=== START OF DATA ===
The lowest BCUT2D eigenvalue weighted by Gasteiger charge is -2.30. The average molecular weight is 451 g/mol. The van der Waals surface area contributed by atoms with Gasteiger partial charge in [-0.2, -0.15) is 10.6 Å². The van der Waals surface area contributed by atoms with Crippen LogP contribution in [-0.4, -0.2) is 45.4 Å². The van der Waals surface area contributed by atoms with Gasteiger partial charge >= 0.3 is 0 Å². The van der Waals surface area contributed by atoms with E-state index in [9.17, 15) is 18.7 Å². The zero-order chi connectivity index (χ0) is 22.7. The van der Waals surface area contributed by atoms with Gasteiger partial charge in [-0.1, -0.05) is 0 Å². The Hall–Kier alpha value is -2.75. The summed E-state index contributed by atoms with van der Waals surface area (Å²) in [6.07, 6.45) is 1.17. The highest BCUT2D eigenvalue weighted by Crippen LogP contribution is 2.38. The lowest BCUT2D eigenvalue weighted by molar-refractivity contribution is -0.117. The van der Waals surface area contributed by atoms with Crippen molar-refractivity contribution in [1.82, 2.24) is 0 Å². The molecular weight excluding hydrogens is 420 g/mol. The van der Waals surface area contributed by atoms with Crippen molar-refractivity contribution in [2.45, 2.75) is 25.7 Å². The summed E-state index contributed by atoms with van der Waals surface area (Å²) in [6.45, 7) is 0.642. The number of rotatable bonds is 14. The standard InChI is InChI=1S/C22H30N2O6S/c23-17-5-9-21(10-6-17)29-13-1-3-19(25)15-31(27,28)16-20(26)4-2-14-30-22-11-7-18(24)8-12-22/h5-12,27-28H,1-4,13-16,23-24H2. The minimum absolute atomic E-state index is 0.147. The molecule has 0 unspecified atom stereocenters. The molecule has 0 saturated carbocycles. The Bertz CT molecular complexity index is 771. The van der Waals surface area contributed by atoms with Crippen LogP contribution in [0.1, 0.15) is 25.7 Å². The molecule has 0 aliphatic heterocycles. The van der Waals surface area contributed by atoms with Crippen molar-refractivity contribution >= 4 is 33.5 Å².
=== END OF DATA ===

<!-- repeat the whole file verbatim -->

The lowest BCUT2D eigenvalue weighted by Gasteiger charge is -2.30. The average molecular weight is 451 g/mol. The van der Waals surface area contributed by atoms with Gasteiger partial charge in [-0.2, -0.15) is 10.6 Å². The van der Waals surface area contributed by atoms with Crippen LogP contribution in [-0.4, -0.2) is 45.4 Å². The van der Waals surface area contributed by atoms with Gasteiger partial charge >= 0.3 is 0 Å². The van der Waals surface area contributed by atoms with E-state index in [9.17, 15) is 18.7 Å². The zero-order chi connectivity index (χ0) is 22.7. The van der Waals surface area contributed by atoms with Gasteiger partial charge in [-0.1, -0.05) is 0 Å². The Hall–Kier alpha value is -2.75. The summed E-state index contributed by atoms with van der Waals surface area (Å²) in [6.07, 6.45) is 1.17. The highest BCUT2D eigenvalue weighted by Crippen LogP contribution is 2.38. The lowest BCUT2D eigenvalue weighted by molar-refractivity contribution is -0.117. The van der Waals surface area contributed by atoms with Crippen molar-refractivity contribution in [1.82, 2.24) is 0 Å². The molecular weight excluding hydrogens is 420 g/mol. The van der Waals surface area contributed by atoms with Crippen molar-refractivity contribution in [2.45, 2.75) is 25.7 Å². The summed E-state index contributed by atoms with van der Waals surface area (Å²) in [6.45, 7) is 0.642. The number of rotatable bonds is 14. The standard InChI is InChI=1S/C22H30N2O6S/c23-17-5-9-21(10-6-17)29-13-1-3-19(25)15-31(27,28)16-20(26)4-2-14-30-22-11-7-18(24)8-12-22/h5-12,27-28H,1-4,13-16,23-24H2. The minimum absolute atomic E-state index is 0.147. The molecule has 0 unspecified atom stereocenters. The molecule has 0 saturated carbocycles. The Bertz CT molecular complexity index is 771. The van der Waals surface area contributed by atoms with Crippen LogP contribution in [0.1, 0.15) is 25.7 Å². The molecule has 0 aliphatic heterocycles. The van der Waals surface area contributed by atoms with Crippen molar-refractivity contribution >= 4 is 33.5 Å².